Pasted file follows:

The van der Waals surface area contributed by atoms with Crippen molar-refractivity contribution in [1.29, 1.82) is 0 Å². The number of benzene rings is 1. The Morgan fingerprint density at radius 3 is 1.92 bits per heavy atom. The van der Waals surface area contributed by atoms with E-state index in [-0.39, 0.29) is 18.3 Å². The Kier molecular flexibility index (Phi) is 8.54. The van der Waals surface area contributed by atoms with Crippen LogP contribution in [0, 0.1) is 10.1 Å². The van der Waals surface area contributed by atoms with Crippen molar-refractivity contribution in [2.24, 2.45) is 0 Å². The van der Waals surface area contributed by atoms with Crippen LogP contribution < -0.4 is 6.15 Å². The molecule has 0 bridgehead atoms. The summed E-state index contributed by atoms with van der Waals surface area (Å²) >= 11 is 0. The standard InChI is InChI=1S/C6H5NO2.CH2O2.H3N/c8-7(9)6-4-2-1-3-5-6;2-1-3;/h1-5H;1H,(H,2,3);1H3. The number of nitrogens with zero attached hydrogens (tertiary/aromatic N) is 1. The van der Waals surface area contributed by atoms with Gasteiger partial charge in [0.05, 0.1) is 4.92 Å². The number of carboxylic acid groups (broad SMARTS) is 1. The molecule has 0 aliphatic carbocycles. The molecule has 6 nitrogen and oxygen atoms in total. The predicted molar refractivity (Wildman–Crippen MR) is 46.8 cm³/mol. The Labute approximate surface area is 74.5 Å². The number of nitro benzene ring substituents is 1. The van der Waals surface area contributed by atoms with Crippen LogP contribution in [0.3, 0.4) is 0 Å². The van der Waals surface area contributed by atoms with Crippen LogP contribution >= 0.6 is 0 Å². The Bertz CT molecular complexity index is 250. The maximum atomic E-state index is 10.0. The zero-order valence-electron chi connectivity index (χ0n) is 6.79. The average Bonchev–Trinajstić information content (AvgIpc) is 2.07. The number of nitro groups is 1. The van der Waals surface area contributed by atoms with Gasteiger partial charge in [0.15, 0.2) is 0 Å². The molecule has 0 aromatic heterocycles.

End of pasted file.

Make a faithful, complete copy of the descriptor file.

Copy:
The van der Waals surface area contributed by atoms with Crippen molar-refractivity contribution in [1.29, 1.82) is 0 Å². The number of benzene rings is 1. The Morgan fingerprint density at radius 3 is 1.92 bits per heavy atom. The van der Waals surface area contributed by atoms with E-state index in [-0.39, 0.29) is 18.3 Å². The Kier molecular flexibility index (Phi) is 8.54. The van der Waals surface area contributed by atoms with Crippen LogP contribution in [0, 0.1) is 10.1 Å². The van der Waals surface area contributed by atoms with Crippen molar-refractivity contribution in [2.24, 2.45) is 0 Å². The van der Waals surface area contributed by atoms with Crippen LogP contribution < -0.4 is 6.15 Å². The molecule has 0 bridgehead atoms. The summed E-state index contributed by atoms with van der Waals surface area (Å²) >= 11 is 0. The standard InChI is InChI=1S/C6H5NO2.CH2O2.H3N/c8-7(9)6-4-2-1-3-5-6;2-1-3;/h1-5H;1H,(H,2,3);1H3. The number of nitrogens with zero attached hydrogens (tertiary/aromatic N) is 1. The van der Waals surface area contributed by atoms with Gasteiger partial charge in [0.05, 0.1) is 4.92 Å². The number of carboxylic acid groups (broad SMARTS) is 1. The molecule has 0 aliphatic carbocycles. The molecule has 6 nitrogen and oxygen atoms in total. The predicted molar refractivity (Wildman–Crippen MR) is 46.8 cm³/mol. The Labute approximate surface area is 74.5 Å². The number of nitro benzene ring substituents is 1. The van der Waals surface area contributed by atoms with Crippen LogP contribution in [0.3, 0.4) is 0 Å². The van der Waals surface area contributed by atoms with Crippen LogP contribution >= 0.6 is 0 Å². The Bertz CT molecular complexity index is 250. The maximum atomic E-state index is 10.0. The zero-order valence-electron chi connectivity index (χ0n) is 6.79. The average Bonchev–Trinajstić information content (AvgIpc) is 2.07. The number of nitro groups is 1. The van der Waals surface area contributed by atoms with Gasteiger partial charge in [0.15, 0.2) is 0 Å². The molecule has 0 aromatic heterocycles.